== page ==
Nigeria’s Forgotten Heroes: Nnamdi Azikiwe – “Father of the Nation” (Part 1)

As Nigeria’s foremost nationalist and first post independence Head of State, Dr Nnamdi Azikiwe was (and still should be) to Nigeria, what George Washington is to America, Nkrumah is to Ghana, Nasser is to the Arabs, and Mandela is to South Africa. The fact that he is not so remembered is a sad testament to Nigeria’s legacy keeping and failure to honour its founding fathers. Azikiwe transcended national politics to become an icon. He is the father of post independence Nigeria.

Birth and Weaning

Unlike many prominent figures in Nigeria (such as Yar’Adua, Ukpabio, Fani-Kayode, Sanusi) who came from political dynasties, Azikiwe was from humble origins. He was a local boy made good. Although Dame Margery Perham described him as a “strange, brilliant, protean character from the Ibo forests“, he was much more bohemian. Perhaps the mis-description can be forgiven when placed in the ignorant colonial context from which it emerged.

Benjamin Nnamdi Azikiwe was born on November 16, 1904, in Zungeru in northern Nigeria. His father was an Igbo from Onitsha who worked as a clerk in the Nigeria Regiment. Azikiwe’s national outlook was perhaps a result of his cosmopolitan upbringing. Although he was Igbo by birth, he was born in the Northern Region, and attended schools in the west (Lagos), and east (Onitsha and Calabar).

Zik the Polyglot

As a child the young Azikiwe spoke Hausa. He learnt Igbo after being sent to his native hometown of Onitsha at the age of eight. After attending primary school in Onitsha, he later attended the Wesleyan Boys’ High School in Lagos. In Lagos, he became a fluent Yoruba speaker and completed his command of Nigeria’s three most widely spoken indigenous languages: Hausa, Igbo and Yoruba. He of course later became famous for his exceptional command of English and “special gift for oratory, characterised by lavish use of ‘long technical, unusual and foreign-sounding words, calculated to dazzle the wholly unsophisticated audiences.” (Schwarz) He continued his studies at the Hope Waddall Training Institute in Calabar and became interested at a young age, in the black consciousness leaders such as Marcus Garvey. He later revealed that his cross-cultural upbringing influenced his broad-minded view of his country:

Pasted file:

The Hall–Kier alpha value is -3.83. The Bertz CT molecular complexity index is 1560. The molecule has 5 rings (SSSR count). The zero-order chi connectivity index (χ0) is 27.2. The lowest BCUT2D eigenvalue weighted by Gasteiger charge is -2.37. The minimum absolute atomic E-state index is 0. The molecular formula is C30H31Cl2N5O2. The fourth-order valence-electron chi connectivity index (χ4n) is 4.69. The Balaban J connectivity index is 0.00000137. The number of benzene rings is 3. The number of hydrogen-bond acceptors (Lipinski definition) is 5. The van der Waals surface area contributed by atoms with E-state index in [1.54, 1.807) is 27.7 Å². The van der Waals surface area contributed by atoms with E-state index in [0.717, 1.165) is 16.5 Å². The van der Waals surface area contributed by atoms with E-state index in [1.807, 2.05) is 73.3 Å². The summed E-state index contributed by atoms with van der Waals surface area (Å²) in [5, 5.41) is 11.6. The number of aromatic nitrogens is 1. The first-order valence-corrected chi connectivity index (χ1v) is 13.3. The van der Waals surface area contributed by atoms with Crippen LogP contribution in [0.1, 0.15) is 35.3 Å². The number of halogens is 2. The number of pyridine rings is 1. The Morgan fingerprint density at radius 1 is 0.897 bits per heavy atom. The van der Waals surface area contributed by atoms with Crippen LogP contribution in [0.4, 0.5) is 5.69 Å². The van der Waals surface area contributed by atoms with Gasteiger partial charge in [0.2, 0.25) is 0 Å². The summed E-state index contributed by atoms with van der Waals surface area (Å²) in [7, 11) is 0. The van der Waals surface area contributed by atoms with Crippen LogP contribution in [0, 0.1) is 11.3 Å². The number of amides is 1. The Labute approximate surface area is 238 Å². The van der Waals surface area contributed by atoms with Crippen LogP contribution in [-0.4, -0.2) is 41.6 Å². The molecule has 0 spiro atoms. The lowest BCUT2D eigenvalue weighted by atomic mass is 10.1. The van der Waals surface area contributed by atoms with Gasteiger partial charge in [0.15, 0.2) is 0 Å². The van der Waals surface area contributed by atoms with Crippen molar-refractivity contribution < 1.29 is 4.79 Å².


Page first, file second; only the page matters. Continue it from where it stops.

One important feature of my early boyhood days which has had a decisive influence on my latter attitude towards human beings, was the cosmopolitan nature of my neighbourhood and school atmosphere…the contacts made me to be more cosmopolitan and fraternal in human relations.”

Years of Challenge – Zik Attempts Suicide

After working for a short period of time as a civil service clerk at the Treasury Office in Lagos, he departed for the U.S. in 1925 with 300 pounds that his father had managed to save and borrow on his behalf. When he arrived in the U.S. he lived in poverty, at one time having so little money that he survived on lemonade and bread. To make ends meet he did manual jobs, working as a coal miner, casual labourer, boxer and dish-washer. While working in a coal mine he was racially abused, being called “nigger” and “coon”, by the time-keeper. Azikiwe later lamented, “It gave me food for thought that an uncultured, tobacco chewing and vociferous Yankee foreman could speak to me, a university undergraduate, in such vein.”

His early years in America were so difficult and at one point he attempted suicide by lying across train tracks and waiting for an oncoming train to crush him. A good Samaritan saved his life by pulling him off the track with the train only a few yards from him.